A unique situation that allows farmers to access land that would otherwise be unavailable is the opportunity to lease public land. For example, in Ohio, the National Park Service and the Countryside Conservancy offer farmers long-term leases to engage in sustainable agriculture in the Cuyahoga Valley National Park. Read more about the Greenfield Berry Farm in Cuyahoga Valley here, and read about how the nonprofit Urban Edge Farm has developed a farm incubator on public lands in Rhode Island here.
Photo credit: Andy Cook
Baltimore, Maryland, is home to over a dozen urban farms, most of which are located on city-owned vacant property. Most of these farmers and gardeners access the land with a short-term “Adopt-a-Lot” agreement, but in 2011 the City issued a call for qualified farmers for a new, more stable long-term leasing program. Maya Kosok of Hillen Homestead has been farming her two plots of city-owned land for several years through the Adopt-A-Lot program, and as of early 2017 is in the process of becoming the fourth farmer (and the second for-profit) to sign a five-year lease agreement for her profitable flower operation. Read more about how Maya has worked to lease public land here.
Generally, conservation easements and OPAVs (Options to Purchase at Agricultural Value) lower the fair market value of the property they are associated with (as well as making sure that the property is not developed and/or continues being farmed).
Because conservation easements and OPAVs reduce the value of farm property and associated property taxes, the landowner should be able to rent this type of farm property at a reduced rental price. However, in this situation, the landowner needs to make sure that the tenant farmer understands and can satisfy the requirements of any conservation easement or OPAV. The terms of an easement or OPAV might limit the tenant’s intended use of the property in some important respects, so tenants renting land with attached easements or OPAVs should make sure they fully understand the restrictions on the land and how those restrictions might impact planned operations before signing a lease.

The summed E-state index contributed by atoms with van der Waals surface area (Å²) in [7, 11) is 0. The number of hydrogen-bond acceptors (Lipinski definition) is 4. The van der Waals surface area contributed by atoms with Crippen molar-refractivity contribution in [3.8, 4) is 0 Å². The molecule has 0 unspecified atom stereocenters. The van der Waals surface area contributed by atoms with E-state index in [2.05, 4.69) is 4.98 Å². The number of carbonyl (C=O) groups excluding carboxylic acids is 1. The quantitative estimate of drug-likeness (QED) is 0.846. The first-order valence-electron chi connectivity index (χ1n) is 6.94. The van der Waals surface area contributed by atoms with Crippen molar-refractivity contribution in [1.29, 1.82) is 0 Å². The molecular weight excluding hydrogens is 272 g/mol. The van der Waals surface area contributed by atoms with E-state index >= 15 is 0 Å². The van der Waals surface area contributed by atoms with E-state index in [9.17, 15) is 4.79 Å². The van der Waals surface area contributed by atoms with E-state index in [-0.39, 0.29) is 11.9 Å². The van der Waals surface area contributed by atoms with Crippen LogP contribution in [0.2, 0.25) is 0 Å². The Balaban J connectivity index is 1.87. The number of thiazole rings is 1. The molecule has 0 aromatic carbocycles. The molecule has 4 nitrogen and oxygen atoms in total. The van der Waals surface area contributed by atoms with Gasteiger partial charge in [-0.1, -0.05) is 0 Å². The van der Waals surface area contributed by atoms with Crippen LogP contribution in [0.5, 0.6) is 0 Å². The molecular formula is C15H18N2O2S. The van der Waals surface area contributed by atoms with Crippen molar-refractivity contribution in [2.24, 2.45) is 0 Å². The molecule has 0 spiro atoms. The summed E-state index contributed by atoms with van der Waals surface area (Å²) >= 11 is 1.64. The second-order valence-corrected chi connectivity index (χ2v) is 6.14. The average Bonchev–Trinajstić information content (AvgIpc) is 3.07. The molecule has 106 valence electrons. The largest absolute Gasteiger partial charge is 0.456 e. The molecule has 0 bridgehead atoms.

As a result of an easement or OPAV terms and limitations, a farm lease will be more complicated because it will have to include a lot of the provisions required in the conservation easement and/or OPAV. In some cases, the legal easement or OPAV documents might be incorporated into the lease or attached to the lease.
Creative leases can come with tremendous benefits, including saving up-front costs and recouping investments for tenant farms and retaining control for landowners. However, they are complicated. Creative leases, by their very nature, require more negotiation between the tenant farmer and the landowner upfront. This results in longer and more complex lease agreements, and requires more interaction between the tenant farmer and landowner over the course of the lease period. Because of this complexity, creative leases may not be appropriate for very new farmers still learning the art and science of agricultural production. Ideally, creative leases would involve relatively sophisticated landowners and tenant farmers with enough agricultural experience to root themselves in one place for decades to come – and sufficient resources to hire experienced technical experts, such as lawyers and appraisers.
It’s not an attorney’s job to make decisions for farmers or to set farm transfer goals. Instead, attorneys can provide information about pros and cons of different options, advice about what is common versus unusual, fair versus unfair, etc. Attorneys can help farmers understand the universe of possible farm transfer goals and help narrow down individual options so that farmers can make final decisions.
The Center for Agriculture and Food Systems is an initiative of Vermont Law School, and this toolkit provides general legal information for educational purposes only. It is not meant to substitute, and should not be relied upon, for legal advice. Each farmer’s circumstances are unique, state laws vary, and the information contained herein is specific to the time of publication. Accordingly, for legal advice, please consult an attorney licensed in your state.